“Painted Places,” Sandra Pratt’s new show opening at Selby Fleetwood Gallery on August 10, showcases Pratt’s thickly-textured landscape paintings.
“I use palette knives because they allow me to get across what I’m trying to say,” explains Pratt, a mostly self-taught artist originally from Chicago and living in Boulder, Colorado. “I want my work to be simplified but make a strong statement.”
More than one dozen paintings of scenes from Colorado and the Southwest, the Pacific coast and French villages are on display. As Pratt travels to these different locations, she absorbs the colors and fascinating compositions she sees around her and registers these images in her mind.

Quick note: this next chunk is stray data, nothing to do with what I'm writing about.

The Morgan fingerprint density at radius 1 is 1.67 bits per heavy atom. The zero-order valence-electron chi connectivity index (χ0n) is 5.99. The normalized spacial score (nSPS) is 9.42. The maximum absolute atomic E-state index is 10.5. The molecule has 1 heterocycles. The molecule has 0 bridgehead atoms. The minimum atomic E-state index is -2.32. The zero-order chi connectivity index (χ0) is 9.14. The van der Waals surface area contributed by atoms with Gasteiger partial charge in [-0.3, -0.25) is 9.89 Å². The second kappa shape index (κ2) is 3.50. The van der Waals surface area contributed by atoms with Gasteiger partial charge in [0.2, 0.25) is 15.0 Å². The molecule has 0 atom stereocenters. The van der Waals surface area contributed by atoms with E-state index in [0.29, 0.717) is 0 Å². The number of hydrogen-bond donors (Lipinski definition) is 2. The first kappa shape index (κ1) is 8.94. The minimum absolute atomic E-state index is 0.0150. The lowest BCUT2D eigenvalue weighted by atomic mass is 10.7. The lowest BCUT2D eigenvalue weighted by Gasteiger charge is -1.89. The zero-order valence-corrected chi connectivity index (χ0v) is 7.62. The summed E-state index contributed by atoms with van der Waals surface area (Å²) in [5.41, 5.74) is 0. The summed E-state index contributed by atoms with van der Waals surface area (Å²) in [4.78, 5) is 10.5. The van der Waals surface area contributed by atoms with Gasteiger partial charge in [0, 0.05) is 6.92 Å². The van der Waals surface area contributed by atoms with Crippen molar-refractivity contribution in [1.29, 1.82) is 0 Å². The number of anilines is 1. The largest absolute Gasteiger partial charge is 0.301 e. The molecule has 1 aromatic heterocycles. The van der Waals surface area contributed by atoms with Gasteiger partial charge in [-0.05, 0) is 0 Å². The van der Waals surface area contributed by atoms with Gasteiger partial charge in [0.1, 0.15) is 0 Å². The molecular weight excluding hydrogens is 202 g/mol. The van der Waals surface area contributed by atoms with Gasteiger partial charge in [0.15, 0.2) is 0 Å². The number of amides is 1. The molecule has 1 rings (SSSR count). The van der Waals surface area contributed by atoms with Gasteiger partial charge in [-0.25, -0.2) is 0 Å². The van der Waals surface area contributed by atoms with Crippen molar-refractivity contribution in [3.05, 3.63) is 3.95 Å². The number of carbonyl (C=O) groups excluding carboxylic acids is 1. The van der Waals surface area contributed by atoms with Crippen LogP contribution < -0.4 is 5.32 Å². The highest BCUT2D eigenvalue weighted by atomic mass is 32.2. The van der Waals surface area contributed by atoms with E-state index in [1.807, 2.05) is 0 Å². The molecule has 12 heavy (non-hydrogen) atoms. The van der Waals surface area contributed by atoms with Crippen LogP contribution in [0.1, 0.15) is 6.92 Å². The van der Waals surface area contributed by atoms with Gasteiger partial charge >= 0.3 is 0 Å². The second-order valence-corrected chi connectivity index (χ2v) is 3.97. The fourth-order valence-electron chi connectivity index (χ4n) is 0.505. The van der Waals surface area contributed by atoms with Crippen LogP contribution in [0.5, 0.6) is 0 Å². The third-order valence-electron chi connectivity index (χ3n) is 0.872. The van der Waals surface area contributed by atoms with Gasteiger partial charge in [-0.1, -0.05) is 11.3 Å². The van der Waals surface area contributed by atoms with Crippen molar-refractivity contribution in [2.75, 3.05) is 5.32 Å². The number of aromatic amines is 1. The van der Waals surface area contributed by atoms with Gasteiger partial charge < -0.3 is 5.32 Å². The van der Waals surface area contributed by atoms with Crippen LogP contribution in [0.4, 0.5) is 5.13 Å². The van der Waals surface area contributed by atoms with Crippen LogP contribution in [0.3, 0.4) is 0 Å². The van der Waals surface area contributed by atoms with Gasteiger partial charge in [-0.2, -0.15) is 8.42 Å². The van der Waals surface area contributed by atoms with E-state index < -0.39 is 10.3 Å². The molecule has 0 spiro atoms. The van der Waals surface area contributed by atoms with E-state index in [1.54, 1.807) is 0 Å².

Back in her studio, which has huge skylights and is located in the attic of her 100-year old home, Pratt recalls her favorite scenes and puts them down on canvas.
Recently, Pratt returned from a one-week-long trip to Carmel, California. She says she was blown away by the beauty of the beach. “The colors of the ocean and the sand were so breathtaking,” she adds. “I just soaked it all in.”
Composition is the skeleton and foundation of each of her works. “Sometimes, I make a charcoal sketch on the canvas,” she says. “Other times, I start a new piece with my palette knives. Color is so important to me. Once I chose my palette for a particular painting, I’m ready to go.”
Palettes often recur in Pratt’s paintings, which reflect her love of nature and old architecture. The bold strokes created by her palette knife communicate her intense feelings for the intimate worlds she’s capturing on canvas.
Pratt’s work has been exhibited at the Brattleboro Museum in Vermont and in Colorado at the A.R. Mitchell Museum in Trinidad and the Fort Collins Museum of Contemporary Art.